Greek Owned Diner Little Pete’s a city landmark in Philadelphia closes after 39 years

Little Pete's Family

By David Bjorkgren

Special to the Hellenic News of America

 

The owners of Little Pete’s diner are adjusting to life with just one restaurant as they lament the closing of their diner at 17th and Chancellor Streets in Center City Philadelphia to make way for a hotel.

That closure, back in May, reduces the Little Pete’s dynasty to just one diner at 2401 Pennsylvania Ave. near the Philadelphia Art Museum.  Another Little Pete’s on 19th Street, had closed several years earlier.

Little Pete!

“We have the third one, thank God,” said Pete Koutroubas, co-owner of Little Pete’s with his brother Ioannis (John).

The Center City diner that seemed permanently stuck in the 1970s had been a city landmark for 39 years. It opened in 1978 in what was a former Dewey’s restaurant. Some of its seven vinyl booths, stools, and signs were turned over to the Philadelphia History Museum at the Atwater Kent, in an effort to preserve the diner’s physical remains, according to a May 30, 2017 Philadelphia Inquirer article.

Even as the area of Center City changed to serve more upper crust tastes, the diner remained, unchanged, until last May.

“I lost my baby,” lamented Pete.

Back on a rainy May 30, 2017 the diner threw an outdoor block party with a free lunch and Greek music for all of its customers to thank them for their support over the past 39 years. It was their last hurrah after officially closing the day before.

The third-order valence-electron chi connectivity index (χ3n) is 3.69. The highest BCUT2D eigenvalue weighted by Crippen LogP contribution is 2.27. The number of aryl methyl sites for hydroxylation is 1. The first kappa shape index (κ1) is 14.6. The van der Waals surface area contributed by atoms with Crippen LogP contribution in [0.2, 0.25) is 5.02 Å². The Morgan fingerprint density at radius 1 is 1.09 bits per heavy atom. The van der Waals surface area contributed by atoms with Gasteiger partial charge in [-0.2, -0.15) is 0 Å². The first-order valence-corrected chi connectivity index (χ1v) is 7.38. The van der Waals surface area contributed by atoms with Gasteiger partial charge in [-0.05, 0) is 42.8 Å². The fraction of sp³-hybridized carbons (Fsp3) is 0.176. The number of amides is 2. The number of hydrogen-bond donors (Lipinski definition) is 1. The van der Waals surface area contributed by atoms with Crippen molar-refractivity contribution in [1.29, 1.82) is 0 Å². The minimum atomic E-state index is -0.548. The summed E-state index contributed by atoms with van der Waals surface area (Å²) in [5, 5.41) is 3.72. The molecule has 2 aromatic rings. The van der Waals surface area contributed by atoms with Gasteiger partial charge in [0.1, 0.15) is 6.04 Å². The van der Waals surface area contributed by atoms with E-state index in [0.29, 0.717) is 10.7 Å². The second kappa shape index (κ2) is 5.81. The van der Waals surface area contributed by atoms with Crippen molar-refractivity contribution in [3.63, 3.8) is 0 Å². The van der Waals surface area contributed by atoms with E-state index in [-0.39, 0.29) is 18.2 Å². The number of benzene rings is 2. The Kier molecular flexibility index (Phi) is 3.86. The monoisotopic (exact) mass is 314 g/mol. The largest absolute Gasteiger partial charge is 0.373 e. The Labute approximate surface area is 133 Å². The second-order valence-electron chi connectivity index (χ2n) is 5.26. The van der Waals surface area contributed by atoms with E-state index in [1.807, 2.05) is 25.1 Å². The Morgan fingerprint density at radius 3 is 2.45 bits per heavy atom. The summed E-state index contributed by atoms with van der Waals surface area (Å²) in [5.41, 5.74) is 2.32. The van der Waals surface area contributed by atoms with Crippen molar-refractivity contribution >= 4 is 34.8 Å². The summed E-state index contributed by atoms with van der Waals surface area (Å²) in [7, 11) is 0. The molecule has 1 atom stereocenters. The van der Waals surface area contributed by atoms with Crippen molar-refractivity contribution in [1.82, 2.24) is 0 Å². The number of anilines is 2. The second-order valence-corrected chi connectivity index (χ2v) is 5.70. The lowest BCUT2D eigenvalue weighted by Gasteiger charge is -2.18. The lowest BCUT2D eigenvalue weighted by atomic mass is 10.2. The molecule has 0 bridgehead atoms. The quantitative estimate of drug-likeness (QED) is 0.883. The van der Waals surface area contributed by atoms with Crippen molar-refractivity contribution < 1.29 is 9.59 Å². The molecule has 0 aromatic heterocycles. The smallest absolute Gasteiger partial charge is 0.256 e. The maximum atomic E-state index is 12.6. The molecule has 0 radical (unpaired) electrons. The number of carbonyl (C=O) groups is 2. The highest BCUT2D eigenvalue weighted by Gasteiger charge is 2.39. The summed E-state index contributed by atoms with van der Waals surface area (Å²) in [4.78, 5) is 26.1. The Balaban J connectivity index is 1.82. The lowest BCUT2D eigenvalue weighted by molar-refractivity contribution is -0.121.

The diner was located on the ground floor of a building housing a run-down garage. Chancellor Hotel Associates is replacing the building with the Manhattans-style 13-story, 309-room boutique Hyatt Centric hotel, set to open in April 2019.

“I’m upset to lose the best spot but the big fish ate the little fish,” Pete said.  The Center City restaurant opened when he was 20 years old and “anybody who was hungry, I fed them,” he said.

The siblings estimate they have served millions with their diners, Greek Americans and non-Greek Americans alike.

They plan to be around for several more years at the Fairmount Park location as they continue to plan for the future, “God give us the love,” Pete said.

The two brothers said a new restaurant is not out of the question if they can find the right location and can afford today’s high rents. They both agree they want to stay in the city. Pete is thinking Fishtown or Northern Liberties but John is insistent they stay in Center City, perhaps the Rittenhouse area.

“There’s a new generation. We have to warm them up and get them into the next store,” Pete said.

Owner Pete Koutroubas with his grandchild Pete and Mike Jerrick, Good Day Philadelphia Co-Host

The diner has been a staple for local customers who just want a simple meal, friendly service and good company as they gather around the Formica horseshoe counter that fits 19 people.  Known for its 24-hour breakfast, the diner’s menu offers traditional fare from bagels, egg platters, hot cakes and waffles, to sandwiches and hoagies. For dinner, there’s everything from liver and steak, to pasta and seafood. Of course, customers don’t have to look hard on the menu to find Greek foods like a lamb gyro sandwich, Greek salad, Greek wrap, spinach pie, and stuffed grape leaves, olives and Feta cheese as a side dish.